Geographical Variances

Of the schools that participated in the 2023 PIR survey, 31 signed up to include the four additional questions, listed below, which were developed in collaboration with AACSB. Each school identified its chosen societal impact area, as required by Standard 9. The survey used this information to generate an additional tailor-made section for students to complete. Students answered the first three questions according to a 10-point Likert scale; the fourth was open-ended.

  • The strategy and culture of your school are effective in creating positive impact in the field of (the school’s focal area)?
  • Your program of study provides knowledge and develops skills to create positive impact in the field of (the school’s focal area)?
  • Students at your school are supported to actively engage in the field of (the school’s focal area)?
  • In reflecting about your school, what should it do to improve its impact in the field of (the school’s focal area)?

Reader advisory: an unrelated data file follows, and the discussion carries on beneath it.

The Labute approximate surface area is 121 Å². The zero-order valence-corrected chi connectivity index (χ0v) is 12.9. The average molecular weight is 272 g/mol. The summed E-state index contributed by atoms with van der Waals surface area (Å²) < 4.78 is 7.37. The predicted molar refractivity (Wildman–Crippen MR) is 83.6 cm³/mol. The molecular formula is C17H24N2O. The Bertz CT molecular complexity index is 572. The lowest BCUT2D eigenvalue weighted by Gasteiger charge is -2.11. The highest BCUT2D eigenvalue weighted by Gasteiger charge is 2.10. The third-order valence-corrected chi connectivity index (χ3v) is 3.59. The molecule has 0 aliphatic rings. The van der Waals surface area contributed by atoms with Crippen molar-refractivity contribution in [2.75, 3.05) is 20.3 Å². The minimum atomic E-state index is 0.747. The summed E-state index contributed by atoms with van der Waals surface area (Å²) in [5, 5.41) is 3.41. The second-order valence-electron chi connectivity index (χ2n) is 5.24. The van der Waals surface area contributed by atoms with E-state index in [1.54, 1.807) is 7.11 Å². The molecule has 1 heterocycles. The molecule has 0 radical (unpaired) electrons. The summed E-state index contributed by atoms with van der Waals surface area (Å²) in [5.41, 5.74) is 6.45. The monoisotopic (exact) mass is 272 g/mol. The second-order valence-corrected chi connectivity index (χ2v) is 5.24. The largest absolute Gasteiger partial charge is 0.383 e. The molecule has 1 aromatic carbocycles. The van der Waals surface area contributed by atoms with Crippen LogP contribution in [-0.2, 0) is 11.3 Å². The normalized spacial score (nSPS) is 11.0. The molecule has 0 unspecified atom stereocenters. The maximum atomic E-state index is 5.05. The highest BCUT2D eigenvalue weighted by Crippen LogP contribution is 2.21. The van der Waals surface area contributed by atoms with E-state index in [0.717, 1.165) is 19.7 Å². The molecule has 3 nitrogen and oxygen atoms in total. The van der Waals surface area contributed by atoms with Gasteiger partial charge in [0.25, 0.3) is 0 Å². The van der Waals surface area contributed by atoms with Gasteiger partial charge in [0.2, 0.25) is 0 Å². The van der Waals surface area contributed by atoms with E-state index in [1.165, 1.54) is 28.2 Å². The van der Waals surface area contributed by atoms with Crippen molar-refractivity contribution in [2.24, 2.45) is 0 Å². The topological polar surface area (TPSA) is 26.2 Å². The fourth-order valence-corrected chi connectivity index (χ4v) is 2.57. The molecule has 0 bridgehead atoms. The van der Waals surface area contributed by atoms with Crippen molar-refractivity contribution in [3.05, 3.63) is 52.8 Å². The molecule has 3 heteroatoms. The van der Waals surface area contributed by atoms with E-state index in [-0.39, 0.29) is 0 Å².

Once surveys were completed, schools received quantitative reports that showed how well they were performing on Standard 9 according to student perspectives.

Fourteen of the schools that chose this option were from Europe, nine from North America, six from Asia, and one each from Australia and Africa. That geographic spread is important because the focal areas that schools identified varied by region.

Schools from all regions want to provide responsible management education and often link their efforts to the United Nations Sustainable Development Goals.

For example, European schools tended to select topics related to shaping a more sustainable future, aiding a sustainable transition in business and the economy, or building a fairer and more sustainable society. By contrast, North American schools concentrated on reducing inequalities and developing responsible leaders. Asian schools emphasized creating community engagement, nurturing global citizens, and developing socially conscious managers.

Schools from all regions said they want to provide responsible management education. Many specified that their efforts are linked to the United Nations Sustainable Development Goals (SDGs)—particularly SDG 4, which calls for access to quality education.

Areas of Emphasis